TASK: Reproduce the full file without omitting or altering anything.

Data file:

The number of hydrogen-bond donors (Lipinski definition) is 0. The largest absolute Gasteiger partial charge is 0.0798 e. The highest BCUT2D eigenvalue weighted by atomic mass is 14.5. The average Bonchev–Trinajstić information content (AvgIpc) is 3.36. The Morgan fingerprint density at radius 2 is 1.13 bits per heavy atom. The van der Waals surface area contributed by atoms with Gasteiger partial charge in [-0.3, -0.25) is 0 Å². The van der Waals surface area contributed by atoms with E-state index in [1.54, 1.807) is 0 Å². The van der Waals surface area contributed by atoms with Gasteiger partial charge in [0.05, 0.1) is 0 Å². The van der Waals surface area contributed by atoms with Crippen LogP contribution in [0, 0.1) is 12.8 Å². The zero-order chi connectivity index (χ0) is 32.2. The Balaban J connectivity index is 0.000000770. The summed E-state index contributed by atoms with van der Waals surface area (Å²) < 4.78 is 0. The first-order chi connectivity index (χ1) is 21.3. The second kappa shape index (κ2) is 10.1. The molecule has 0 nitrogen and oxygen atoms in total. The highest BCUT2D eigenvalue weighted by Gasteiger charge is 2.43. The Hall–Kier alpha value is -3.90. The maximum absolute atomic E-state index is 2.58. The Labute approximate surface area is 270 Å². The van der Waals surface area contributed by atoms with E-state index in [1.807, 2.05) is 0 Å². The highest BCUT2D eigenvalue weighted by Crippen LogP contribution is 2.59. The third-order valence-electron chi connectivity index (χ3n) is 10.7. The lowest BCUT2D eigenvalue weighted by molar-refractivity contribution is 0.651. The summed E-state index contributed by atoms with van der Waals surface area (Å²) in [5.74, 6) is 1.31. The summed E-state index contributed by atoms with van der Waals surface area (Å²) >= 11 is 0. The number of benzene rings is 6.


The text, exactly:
The number of hydrogen-bond donors (Lipinski definition) is 0. The largest absolute Gasteiger partial charge is 0.0798 e. The highest BCUT2D eigenvalue weighted by atomic mass is 14.5. The average Bonchev–Trinajstić information content (AvgIpc) is 3.36. The Morgan fingerprint density at radius 2 is 1.13 bits per heavy atom. The van der Waals surface area contributed by atoms with Gasteiger partial charge in [-0.3, -0.25) is 0 Å². The van der Waals surface area contributed by atoms with E-state index in [1.54, 1.807) is 0 Å². The van der Waals surface area contributed by atoms with Gasteiger partial charge in [0.05, 0.1) is 0 Å². The van der Waals surface area contributed by atoms with Crippen LogP contribution in [0, 0.1) is 12.8 Å². The zero-order chi connectivity index (χ0) is 32.2. The Balaban J connectivity index is 0.000000770. The summed E-state index contributed by atoms with van der Waals surface area (Å²) < 4.78 is 0. The first-order chi connectivity index (χ1) is 21.3. The second kappa shape index (κ2) is 10.1. The molecule has 0 nitrogen and oxygen atoms in total. The highest BCUT2D eigenvalue weighted by Gasteiger charge is 2.43. The Hall–Kier alpha value is -3.90. The maximum absolute atomic E-state index is 2.58. The Labute approximate surface area is 270 Å². The van der Waals surface area contributed by atoms with E-state index in [1.807, 2.05) is 0 Å². The highest BCUT2D eigenvalue weighted by Crippen LogP contribution is 2.59. The third-order valence-electron chi connectivity index (χ3n) is 10.7. The lowest BCUT2D eigenvalue weighted by molar-refractivity contribution is 0.651. The summed E-state index contributed by atoms with van der Waals surface area (Å²) in [5.74, 6) is 1.31. The summed E-state index contributed by atoms with van der Waals surface area (Å²) >= 11 is 0. The number of benzene rings is 6.